Ecosystem engineers are plants and micro-organisms that are able to tailor their living environment to their needs. Examples of ecosystem engineers include floating aquatic plants such as duckweed, which seals off the water surface when it occurs in high concentrations. By doing so, the plant blocks the gas exchange between the water system and the atmosphere. The oxygen in the water system begins to deplete, as oxygen is used by organisms that are active in the submerged soil and the layer of water is not replenished. Under such low-oxygen conditions, the availability of important nutrients in the water such as phosphate and ammonium can increase drastically, which is beneficial to the growth of the duckweed.
What does biogeochemical water purification involve?
The organic material that organisms deposit when they die is 'recycled' and reduced by bottom-dwellers (such as fungi and bacteria) into elements from which the organic material was originally constructed. The speed and manner in which this occurs is largely dependent on environmental conditions (warm or cold, wet or dry, presence or absence of oxygen, etc.). This determines which nutrients are retained in the environment and which naturally occur in the environment. By intervening in the abiotic conditions, it is possible to control the availability of nutrients in the environment and therefore to control the water quality. This is the principle behind biogeochemical water purification.
What is biogeochemistry?
Biogeochemistry is the study of the origins and share of organic material in the environment on a molecular level. Micro-organisms decompose organic material of both natural and anthropogenic origin found in the environment. The presence and absence of oxygen in the environment is very important in this process, as it has a large impact on how the organic material is converted and how the resultant minerals are formed.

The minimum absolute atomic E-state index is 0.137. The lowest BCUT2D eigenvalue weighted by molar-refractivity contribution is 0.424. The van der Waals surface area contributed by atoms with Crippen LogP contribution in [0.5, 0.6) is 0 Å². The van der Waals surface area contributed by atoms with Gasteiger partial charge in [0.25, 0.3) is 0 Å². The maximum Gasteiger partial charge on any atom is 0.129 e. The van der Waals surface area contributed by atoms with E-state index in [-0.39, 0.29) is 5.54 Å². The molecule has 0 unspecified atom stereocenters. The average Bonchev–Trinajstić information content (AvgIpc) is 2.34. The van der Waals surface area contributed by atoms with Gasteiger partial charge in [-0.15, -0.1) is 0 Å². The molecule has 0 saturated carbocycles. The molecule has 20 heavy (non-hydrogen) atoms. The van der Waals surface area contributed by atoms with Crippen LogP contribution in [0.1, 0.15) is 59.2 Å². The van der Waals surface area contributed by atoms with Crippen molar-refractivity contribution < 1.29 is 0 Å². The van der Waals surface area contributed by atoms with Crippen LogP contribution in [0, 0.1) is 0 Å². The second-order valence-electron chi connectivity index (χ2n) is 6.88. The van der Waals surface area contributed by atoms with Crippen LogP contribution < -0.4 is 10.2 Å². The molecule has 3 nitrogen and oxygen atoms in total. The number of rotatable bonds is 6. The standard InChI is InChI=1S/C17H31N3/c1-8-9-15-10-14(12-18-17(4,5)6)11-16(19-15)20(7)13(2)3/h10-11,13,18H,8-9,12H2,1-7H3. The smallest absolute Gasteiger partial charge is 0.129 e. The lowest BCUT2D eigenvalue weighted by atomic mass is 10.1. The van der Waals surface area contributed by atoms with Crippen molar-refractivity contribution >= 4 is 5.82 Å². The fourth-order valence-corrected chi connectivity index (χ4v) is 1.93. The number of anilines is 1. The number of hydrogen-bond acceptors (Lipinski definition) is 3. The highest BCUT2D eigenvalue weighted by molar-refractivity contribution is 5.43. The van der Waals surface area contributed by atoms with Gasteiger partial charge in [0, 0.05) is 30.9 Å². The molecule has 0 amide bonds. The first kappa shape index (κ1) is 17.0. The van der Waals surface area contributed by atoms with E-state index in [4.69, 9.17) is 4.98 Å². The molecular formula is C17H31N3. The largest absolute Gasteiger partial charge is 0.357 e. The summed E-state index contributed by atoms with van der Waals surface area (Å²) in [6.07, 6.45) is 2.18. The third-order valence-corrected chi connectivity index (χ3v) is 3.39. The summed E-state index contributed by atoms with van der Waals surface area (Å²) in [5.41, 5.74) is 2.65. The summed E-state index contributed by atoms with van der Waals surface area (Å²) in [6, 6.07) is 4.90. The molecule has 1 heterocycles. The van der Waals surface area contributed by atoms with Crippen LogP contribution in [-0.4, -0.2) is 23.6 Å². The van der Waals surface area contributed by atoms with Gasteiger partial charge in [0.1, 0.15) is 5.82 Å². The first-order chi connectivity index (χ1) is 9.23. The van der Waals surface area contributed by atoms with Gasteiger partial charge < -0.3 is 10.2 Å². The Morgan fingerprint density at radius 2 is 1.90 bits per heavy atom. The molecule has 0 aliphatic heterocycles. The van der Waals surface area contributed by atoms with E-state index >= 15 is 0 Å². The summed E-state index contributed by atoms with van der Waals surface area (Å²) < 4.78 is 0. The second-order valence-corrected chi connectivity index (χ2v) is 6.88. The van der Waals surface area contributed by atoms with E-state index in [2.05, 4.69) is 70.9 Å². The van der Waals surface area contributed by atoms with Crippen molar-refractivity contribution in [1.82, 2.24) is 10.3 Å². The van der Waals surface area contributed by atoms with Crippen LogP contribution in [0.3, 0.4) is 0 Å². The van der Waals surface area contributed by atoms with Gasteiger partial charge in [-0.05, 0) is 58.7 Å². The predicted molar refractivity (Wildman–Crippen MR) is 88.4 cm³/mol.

What does 'biobased' mean?
The biobased economy describes an economy in which fossil fuels such as oil and gas are replaced by renewable raw materials. These alternatives are mostly produced using biomass from plants. The biobased economy is an economy in which food for humans and animals, chemicals, materials, fuels for transport, electricity and heat are produced from 'green' raw materials in an economical and sustainable fashion.
What is biofertiliser?
Biofertiliser is fertiliser which is produced from natural raw materials or organic material. Using biofertiliser can improve the quality of the soil. Biofertilisers help to support a rich variety of bottom-dwelling organisms and more effectively retain water and nutrients.
What is phosphate and why does this have to be reused?
Phosphorus is a crucial mineral for all life on Earth: it is present in each cell of every organism, in which it is used for energy metabolism and other biological processes. Approximately 1% of the weight of the human body is comprised of phosphorus. A handful of phosphorus mines are scattered across the globe, most of which in the USA, China and Morocco. Phosphorus is a finite resource - primarily because the materials accumulate on agricultural land after usage and end up in sewage sludge from waste water treatment installations - and most is burnt and extracted from the agricultural cycle. In addition to this, a large proportion is deposited by erosion in lake beds, coastal zones and the ocean. The growing world population requires more food. The demand for artificial fertiliser, and therefore phosphate, is increasing correspondingly. A 'phosphate peak' is forecast for around 2030. From that moment on, it will become increasingly expensive and challenging to mine phosphate. Between 2070 and 2110, it is estimated that the global supply of phosphorus currently known to exist will be exhausted. An exhaustion of phosphate supplies could entail significant geopolitical tensions. In light of this, the reuse of phosphate is of crucial strategic importance.